5/2021: The US HRW harvest in the 5 most southern Great Plains States is now complete. All remaining states are at least 70% complete (Montana) and as high as 98% complete (South Dakota). Drought and high temperatures have (and continues) to reduce the yields and test weights of the crop in the northern and northwestern states. A significant portion of the crop in the most affected areas is being baled and may be used for feed.
The 2021 HRW harvest is moving very rapidly and also continues to be a very memorable one as more testing starts to become available. The problems began in the northern most regions of the US in the form of drought followed by extreme winter conditions (which extended as far south as central Oklahoma where temperatures plummeted to the mid (- minus) teens in February. This was cold enough to burn leaves back which actually slowed or stopped some of the major diseases in their tracks. However, that freeze event was followed by a late freeze in April that also affected many southern areas negatively. Wheat from South Dakota northward continues to show the effects of prolonged drought with lower test weights/thousand kernel weight/overall less favorable kernel attributes. This contrasts with (the early reporting) of large kernels and very good kernel characteristics (but lower protein) out of parts of Texas, Oklahoma and into areas of Kansas.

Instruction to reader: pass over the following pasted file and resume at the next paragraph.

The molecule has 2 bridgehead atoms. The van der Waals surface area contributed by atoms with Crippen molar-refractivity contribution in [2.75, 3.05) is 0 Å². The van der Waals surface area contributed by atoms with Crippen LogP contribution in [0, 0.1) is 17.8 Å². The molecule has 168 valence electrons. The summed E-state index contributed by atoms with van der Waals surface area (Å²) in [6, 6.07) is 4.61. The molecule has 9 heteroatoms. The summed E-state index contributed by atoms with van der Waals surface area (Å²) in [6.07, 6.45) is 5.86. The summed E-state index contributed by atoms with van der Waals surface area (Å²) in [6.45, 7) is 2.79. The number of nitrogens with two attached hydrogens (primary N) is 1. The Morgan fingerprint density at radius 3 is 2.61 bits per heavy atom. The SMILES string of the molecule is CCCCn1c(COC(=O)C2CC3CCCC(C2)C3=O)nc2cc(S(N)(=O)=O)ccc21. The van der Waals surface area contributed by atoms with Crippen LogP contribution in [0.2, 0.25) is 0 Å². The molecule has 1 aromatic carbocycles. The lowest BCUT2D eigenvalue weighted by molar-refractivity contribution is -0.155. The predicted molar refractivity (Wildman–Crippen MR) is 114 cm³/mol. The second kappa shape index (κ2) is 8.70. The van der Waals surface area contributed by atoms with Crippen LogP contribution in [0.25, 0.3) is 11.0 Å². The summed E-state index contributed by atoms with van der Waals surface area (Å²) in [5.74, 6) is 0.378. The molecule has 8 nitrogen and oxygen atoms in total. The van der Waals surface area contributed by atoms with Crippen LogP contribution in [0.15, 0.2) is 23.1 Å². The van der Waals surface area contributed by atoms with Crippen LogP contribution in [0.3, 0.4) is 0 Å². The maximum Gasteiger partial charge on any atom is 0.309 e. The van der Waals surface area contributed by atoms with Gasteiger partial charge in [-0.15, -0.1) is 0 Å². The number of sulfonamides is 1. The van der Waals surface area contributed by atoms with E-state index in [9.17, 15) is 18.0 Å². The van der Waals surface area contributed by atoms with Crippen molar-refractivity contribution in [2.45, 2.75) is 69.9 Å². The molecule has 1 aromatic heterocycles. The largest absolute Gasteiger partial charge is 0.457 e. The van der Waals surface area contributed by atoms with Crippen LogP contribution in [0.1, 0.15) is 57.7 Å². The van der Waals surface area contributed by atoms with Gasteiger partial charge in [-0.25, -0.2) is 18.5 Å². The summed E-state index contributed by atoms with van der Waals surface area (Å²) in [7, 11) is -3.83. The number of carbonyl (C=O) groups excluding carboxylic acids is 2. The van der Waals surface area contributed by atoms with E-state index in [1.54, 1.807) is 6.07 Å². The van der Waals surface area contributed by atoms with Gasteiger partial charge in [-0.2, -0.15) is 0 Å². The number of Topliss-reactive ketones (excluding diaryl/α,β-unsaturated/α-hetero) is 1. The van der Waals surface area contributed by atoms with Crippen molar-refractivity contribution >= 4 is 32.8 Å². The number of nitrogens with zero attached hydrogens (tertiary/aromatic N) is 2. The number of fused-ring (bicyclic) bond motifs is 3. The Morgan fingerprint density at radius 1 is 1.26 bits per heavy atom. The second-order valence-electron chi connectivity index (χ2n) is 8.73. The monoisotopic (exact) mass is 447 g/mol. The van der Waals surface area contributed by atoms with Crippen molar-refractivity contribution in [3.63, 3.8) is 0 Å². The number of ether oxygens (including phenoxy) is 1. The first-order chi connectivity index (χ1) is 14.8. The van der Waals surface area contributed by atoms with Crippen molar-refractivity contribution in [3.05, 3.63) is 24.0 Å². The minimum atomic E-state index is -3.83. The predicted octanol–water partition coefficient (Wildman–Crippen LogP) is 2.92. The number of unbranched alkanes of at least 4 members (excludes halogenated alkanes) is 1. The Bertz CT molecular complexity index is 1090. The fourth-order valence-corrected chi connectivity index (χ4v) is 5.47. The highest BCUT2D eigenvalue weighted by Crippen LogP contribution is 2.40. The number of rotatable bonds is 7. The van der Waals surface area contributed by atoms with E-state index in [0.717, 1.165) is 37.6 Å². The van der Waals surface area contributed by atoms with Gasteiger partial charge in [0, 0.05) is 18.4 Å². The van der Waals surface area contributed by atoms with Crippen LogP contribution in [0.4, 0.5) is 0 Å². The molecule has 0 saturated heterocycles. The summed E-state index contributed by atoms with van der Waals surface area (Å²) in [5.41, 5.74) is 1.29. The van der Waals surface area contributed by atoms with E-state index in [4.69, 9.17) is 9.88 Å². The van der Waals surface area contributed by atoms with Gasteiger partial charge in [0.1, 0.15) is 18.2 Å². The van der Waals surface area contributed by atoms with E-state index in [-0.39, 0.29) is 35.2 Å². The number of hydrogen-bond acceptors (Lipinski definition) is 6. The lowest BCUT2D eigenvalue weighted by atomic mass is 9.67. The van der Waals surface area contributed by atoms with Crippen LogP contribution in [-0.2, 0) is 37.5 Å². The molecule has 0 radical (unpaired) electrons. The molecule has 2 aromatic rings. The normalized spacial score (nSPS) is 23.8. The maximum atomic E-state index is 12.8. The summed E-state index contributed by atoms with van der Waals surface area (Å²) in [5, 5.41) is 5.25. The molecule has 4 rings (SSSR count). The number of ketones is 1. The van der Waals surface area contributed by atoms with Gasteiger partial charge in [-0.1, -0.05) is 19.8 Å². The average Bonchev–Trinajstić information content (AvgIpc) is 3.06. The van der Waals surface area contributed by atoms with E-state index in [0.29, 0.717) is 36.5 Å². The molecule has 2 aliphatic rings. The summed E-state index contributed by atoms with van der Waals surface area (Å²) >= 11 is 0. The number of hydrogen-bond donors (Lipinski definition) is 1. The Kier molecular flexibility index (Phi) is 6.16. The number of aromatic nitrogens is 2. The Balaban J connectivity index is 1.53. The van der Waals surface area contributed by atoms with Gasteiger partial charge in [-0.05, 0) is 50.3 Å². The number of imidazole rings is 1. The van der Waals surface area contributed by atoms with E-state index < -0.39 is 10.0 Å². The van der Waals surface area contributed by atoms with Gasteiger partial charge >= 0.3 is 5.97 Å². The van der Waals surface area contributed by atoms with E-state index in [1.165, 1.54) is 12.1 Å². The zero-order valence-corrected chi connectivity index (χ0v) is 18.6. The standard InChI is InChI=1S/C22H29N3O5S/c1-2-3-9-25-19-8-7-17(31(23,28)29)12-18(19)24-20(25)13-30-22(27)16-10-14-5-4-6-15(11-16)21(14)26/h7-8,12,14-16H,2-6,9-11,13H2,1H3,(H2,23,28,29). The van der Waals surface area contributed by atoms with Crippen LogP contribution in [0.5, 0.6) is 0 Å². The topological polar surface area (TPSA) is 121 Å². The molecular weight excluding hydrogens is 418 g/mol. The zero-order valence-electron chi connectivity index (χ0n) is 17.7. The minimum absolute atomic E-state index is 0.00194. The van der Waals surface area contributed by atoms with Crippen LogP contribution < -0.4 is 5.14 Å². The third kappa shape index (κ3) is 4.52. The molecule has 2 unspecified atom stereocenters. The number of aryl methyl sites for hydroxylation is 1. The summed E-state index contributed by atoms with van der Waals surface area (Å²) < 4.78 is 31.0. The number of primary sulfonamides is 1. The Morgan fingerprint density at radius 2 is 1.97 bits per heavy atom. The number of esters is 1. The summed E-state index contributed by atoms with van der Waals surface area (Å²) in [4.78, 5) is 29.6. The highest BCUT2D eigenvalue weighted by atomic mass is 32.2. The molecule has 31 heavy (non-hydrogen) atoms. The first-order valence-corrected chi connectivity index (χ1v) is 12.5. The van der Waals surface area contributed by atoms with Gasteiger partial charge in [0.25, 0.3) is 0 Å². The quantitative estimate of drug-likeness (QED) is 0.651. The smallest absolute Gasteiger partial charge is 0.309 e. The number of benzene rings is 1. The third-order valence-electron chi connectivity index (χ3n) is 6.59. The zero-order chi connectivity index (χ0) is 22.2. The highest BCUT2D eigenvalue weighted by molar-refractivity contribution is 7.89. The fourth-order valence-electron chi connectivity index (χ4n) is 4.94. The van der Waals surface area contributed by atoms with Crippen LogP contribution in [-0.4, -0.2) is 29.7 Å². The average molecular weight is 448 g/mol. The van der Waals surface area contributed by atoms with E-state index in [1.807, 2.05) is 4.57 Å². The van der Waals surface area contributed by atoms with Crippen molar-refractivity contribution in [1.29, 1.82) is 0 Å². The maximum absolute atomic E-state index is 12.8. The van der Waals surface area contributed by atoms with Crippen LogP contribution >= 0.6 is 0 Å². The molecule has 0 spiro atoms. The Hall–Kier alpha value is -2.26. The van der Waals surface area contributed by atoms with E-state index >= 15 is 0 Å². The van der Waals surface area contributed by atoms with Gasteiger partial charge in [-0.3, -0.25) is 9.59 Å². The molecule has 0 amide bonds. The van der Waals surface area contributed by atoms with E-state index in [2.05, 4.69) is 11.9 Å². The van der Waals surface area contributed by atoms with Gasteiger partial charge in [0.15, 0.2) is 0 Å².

There are now 418 samples (up only 7 samples from last week) of an expected 500 as harvest winds down in all states south of South Dakota. Samples from those areas are in various stages of testing. The numbers in the table below reflect averages of individual locations not weighted for production. The changes this week include a small decrease in TKW (0.1%) and are reflective of the changing out of the Falling Number instrument (FN overall average now at 370 seconds).